Definition of Bail
Bail is the form of pledging property or money to a court in exchange for the release of prisoner from jail (Lectric Law Library, 2008). Usually, bail is done with the understanding that the person suspected of committing a crime will appear for trial or else for he or she will forfeit the bail and become guilty of another crime which is failure to appear before court. In most instances, if the suspect appears in court in all the days he or she is required to do so, the court will return to him or her the bail money after the trial has ended, whether or not the suspect is handed down a guilty verdict.
In short, the main purpose of bail is to the provide the court some form of assurance that the suspect will not flee from the crime he or she is accused of and will appear in his or her trials when he or she is commanded to do so. Moreover, bail also has humanitarian purposes. For example, in most cases, the trial of a suspect would begin after weeks or months upon his or her arrest. Since he or she is still a suspect and not yet proven guilty, he or she is entitled to bail before the trial commences in order for him not to miss occasions such as family gatherings and holidays, among others.
Furthermore, there are several types of bail. These include the cash bail, release on citation or cite out, property bond, release on own personal recognizance, and surety bond (Silverman, 2008). The cash bail is one of the most commonly used types of bail. As its name implies, it involves the suspect paying the bail in full amount using cash. However, there are certain times that the court may also accept credit cards and checks.
Cite out is when the arresting office does not book a suspect and instead gives him or her a citation that states that the accused must show up in court (Silverman, 2008). This is usually done so that the officer can focus on arresting more serious violators of the law. On the other hand, property bond is when the accused can present his or her property to serve as a bond (Silverman, 2008). In this case, the court then obtains a lien or legal claim on the suspect’s property in the bail’s amount.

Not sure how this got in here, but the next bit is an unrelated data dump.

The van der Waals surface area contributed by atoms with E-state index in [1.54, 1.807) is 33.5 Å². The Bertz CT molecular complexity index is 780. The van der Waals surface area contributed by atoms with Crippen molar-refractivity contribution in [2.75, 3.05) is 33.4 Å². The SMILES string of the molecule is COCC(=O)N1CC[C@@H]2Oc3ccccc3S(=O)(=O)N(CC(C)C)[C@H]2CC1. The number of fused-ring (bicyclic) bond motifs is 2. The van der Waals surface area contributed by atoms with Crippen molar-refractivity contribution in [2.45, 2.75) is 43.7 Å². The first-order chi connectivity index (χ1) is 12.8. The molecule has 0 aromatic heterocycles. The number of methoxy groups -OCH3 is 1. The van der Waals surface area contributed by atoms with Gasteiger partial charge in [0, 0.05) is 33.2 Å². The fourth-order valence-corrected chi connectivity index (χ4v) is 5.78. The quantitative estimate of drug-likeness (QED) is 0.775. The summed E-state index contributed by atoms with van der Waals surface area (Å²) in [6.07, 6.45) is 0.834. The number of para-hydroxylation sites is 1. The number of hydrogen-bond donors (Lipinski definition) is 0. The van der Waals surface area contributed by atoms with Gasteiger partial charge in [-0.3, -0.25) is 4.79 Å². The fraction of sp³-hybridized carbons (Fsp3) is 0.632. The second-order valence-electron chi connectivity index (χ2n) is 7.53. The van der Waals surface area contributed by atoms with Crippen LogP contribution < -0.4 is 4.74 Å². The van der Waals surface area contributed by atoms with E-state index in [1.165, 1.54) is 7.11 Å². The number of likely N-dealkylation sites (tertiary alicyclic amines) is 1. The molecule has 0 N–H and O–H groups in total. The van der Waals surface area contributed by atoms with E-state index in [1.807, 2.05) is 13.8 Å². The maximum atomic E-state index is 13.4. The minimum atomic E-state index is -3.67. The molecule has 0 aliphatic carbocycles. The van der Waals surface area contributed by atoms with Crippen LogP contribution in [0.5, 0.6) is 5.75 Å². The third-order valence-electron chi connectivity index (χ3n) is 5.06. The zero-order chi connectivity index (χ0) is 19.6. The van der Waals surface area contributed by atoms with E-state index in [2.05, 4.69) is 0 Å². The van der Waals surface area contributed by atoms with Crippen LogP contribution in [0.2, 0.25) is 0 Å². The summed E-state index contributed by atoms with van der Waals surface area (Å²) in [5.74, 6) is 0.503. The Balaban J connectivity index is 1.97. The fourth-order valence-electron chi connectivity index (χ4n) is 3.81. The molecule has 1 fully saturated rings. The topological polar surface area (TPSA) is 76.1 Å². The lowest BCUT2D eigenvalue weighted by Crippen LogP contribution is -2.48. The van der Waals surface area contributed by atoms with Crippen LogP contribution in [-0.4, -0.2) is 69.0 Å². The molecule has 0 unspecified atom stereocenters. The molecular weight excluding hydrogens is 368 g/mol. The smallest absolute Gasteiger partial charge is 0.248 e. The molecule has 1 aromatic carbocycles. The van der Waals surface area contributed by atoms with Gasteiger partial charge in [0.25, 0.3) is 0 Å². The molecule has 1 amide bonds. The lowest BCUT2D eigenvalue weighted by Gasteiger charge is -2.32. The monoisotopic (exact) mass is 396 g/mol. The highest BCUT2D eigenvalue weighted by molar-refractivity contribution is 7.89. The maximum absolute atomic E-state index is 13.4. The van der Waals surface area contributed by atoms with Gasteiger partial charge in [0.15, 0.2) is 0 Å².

If the suspect fails to go to his or her required court appearances, the court can decide to shut out the property in order to retrieved the forfeited bail (Silverman, 2008). Release on own personal recognizance is when a judge decides to release the accused based on his personal recognizance, which means that he or she does not have to pay bail but is solely responsible for his or her appearing in court at the required dates (Silverman, 2008). Finally, surety bond or bail bond is when another party lawfully agrees to pay the debt of the suspect.
This is usually performed by a bail bondsman, who will receive 10 per cent of the amount of bail payment required and will keep the amount for himself or herself even if the defendant fails to show up in court (Silverman, 2008). In the United States, the bail law was mainly based on a system implemented in England in 1677 (Silverman, 2008). During that year, the English parliament created the Habeas Corpus Act and one of its provisions enabled magistrates to set bail terms.
In addition, the 1689 English Bill of Rights restricted excessive bail, which was also used in the constitution of the state of Virginia and United States Constitution’s Eighth Amendment (Silverman, 2008). However, in essence, the bail is provided under the Sixth Amendment to the US Constitution which states that all people who are arrested must be “informed of the nature and cause of the accusation” (Silverman, 2008) they are charged with. In addition, the Sixth Amendment also enables a suspect to ask for bail if he or she is accused of a bailable crime.
Moreover, at present, the terms and conditions of bail in the United State are contained in the 1984 Bail Reform Act that replaced the 1966 Bail Reform Act, which in turn, repealed the Judiciary Act of 1789 (Silverman, 2008). However, although bail is provided under the Sixth Amendment and in other US laws, it does not necessarily guarantee that everyone accused of a crime has a right to post bail. Under the current law, defendants who pose a great danger to society are held in prison without bail until their trial starts.
Other suspects that cannot post bail include those who have committed serious crimes and capital offenses, repeat criminals or offenders, and those who may be at flight risk (Silverman, 2008). References Lectic Law Library. (2008). Bail. Retrieved September 29, 2008 from http://www. lectlaw. com/def/b004. htm. Silverman, J. (2008). How Bail Works. How Stuff Works. Retrieved September 29, 2008 from http://people. howstuffworks. com/bail. htm.